The Journal of Plain Anabaptist Communities will soon publish its sixth issue. From time to time, we’ll be sharing interesting findings from articles published in JPAC here at Amish America. This is the first featured post, written by one of its co-editors, Joe Donnermeyer, who was recently a Snowden Fellow at the Young Center for Anabaptist and Pieties Studies at Elizabethtown College. ~Erik
When No Change is Significant
Some things change so slowly that either we do not notice them or we lack the patience to view the progress. We could watch the incremental changes of the sun setting from day to day, and trace its steady movement across the horizon, but most of us are much too busy to notice these tiny shifts through the cycle of an entire year. Likewise, some characteristics of every society can change quickly, within a single generation, while other changes require more than one lifetime.
In an upcoming article to be published in the Journal of Plain Anabaptist Communities, I’ve calculated the average number of live births of women 50 years and older from the Lancaster County settlement. Then, I compared it to the average number of live births in Lancaster County determined by Elmer Lewis Smith in a statistical report published in 1960 (“Studies in Amish Demography”) by the Research Council of what was then named Eastern Mennonite College.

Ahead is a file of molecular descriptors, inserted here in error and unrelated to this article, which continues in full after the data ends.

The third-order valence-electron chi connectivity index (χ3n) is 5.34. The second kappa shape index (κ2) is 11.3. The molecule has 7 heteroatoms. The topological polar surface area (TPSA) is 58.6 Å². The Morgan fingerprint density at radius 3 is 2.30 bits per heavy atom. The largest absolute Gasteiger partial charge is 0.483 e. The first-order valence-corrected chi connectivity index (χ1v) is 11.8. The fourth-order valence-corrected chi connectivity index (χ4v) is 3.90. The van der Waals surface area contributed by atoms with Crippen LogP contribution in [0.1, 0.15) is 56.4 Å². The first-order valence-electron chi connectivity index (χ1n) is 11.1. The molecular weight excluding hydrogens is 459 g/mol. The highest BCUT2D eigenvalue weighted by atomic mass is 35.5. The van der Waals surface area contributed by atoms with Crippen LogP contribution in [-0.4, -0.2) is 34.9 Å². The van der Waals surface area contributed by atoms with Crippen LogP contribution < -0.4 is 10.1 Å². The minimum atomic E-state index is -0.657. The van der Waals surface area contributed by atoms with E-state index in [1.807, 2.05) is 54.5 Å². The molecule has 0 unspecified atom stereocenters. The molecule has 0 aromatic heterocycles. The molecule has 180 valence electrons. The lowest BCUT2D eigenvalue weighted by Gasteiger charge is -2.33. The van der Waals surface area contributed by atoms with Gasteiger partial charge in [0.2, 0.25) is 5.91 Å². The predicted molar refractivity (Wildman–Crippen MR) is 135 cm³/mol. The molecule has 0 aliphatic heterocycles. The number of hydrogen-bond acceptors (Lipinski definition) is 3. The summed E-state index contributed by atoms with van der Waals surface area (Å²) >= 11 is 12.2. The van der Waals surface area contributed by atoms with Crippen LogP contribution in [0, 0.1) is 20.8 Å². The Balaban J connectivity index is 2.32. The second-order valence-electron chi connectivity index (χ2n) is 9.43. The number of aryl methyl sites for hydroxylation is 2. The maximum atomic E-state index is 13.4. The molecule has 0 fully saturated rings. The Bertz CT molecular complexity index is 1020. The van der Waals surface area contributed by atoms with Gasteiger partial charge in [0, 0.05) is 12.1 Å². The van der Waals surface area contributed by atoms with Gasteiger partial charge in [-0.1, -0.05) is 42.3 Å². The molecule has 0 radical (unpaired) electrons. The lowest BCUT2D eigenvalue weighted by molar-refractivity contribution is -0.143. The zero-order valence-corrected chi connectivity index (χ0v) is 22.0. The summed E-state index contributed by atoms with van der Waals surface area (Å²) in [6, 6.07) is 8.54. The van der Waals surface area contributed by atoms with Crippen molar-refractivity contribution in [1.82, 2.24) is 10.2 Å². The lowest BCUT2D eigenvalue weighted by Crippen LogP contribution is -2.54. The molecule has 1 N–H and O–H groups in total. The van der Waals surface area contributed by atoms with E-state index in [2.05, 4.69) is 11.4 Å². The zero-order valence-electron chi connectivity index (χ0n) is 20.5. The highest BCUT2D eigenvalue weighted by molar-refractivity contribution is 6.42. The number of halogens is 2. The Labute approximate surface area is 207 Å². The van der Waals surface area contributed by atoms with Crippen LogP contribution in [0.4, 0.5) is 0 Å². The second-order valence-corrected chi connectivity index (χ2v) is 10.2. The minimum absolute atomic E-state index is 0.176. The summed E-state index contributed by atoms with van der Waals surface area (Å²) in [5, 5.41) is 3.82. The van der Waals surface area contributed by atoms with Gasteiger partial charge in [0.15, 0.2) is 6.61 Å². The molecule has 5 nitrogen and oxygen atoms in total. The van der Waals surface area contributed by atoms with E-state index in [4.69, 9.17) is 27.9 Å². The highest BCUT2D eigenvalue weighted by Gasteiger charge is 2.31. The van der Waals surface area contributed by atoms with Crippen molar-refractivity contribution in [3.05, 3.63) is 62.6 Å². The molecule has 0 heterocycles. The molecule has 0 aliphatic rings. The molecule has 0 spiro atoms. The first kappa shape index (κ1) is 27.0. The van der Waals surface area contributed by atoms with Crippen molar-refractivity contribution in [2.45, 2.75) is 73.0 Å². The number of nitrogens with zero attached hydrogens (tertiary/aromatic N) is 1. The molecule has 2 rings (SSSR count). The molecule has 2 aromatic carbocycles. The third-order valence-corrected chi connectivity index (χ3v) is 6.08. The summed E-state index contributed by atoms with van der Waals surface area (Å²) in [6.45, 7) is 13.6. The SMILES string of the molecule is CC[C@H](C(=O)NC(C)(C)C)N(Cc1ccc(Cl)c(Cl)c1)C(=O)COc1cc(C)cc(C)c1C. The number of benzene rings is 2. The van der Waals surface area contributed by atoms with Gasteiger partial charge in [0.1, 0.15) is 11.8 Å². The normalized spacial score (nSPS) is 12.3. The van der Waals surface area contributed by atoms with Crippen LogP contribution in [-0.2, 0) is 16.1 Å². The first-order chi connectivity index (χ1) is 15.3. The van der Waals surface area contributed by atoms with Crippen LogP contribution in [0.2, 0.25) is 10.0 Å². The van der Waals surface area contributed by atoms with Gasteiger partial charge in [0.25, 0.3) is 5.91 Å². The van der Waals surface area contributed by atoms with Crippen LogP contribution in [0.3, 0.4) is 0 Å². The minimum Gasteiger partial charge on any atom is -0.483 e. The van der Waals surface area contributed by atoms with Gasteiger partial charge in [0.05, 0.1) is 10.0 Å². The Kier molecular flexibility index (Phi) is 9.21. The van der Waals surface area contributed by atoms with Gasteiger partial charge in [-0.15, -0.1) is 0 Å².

Smith’s data reaches all the way back to births by Amish women married in the final decade of the 19th century, that is, 1890-1899. Their average was 7.4 births, and for those married in the first decade of the 20th century, Smith calculated an average of 7.8 births. Using the 2015 directory for Lancaster County, I determined for women 50 years and older who were married during the decade of 1980-1989, an average of 7.2 live births. Hardly any change over nearly 100 years!
Demographers generally calculate “total fertility” as the number of live births for women over 50 years old because with few exceptions, these women are past child-bearing age. This allows them to trace changes in total fertility over time, or to compare differences in fertility from society to society. For example, a study by Simon Evans and Peter Peller of Hutterite women shows the number of births fell by more than half when comparing women married in 1950-1959 (10.4) and 1985-1995 (4.8). Their article can be found in a journal called the Great Plains Quarterly (Winter Issue, volume 35, 2015).
What makes the numbers from Lancaster County so significant is that there is a steady decline in the percent of men who farm there. For other societies anywhere in the world, a transition out of agriculture is accompanied by a significant decline in the size of a family. Simply, fertility in almost all societies goes down when there is a shift in their economies from agriculture to industry. Based on this study: it is not the case for the Lancaster Amish population, making them an incredible demographic exception to the rule.
My article (“A Demographic Profile of the Greater Lancaster County, Pennsylvania Amish”) will be published in the next issue of JPAC (volume 3, issue 1), to be released in late May/early June.
-Joseph F. Donnermeyer, Professor Emeritus, The Ohio State University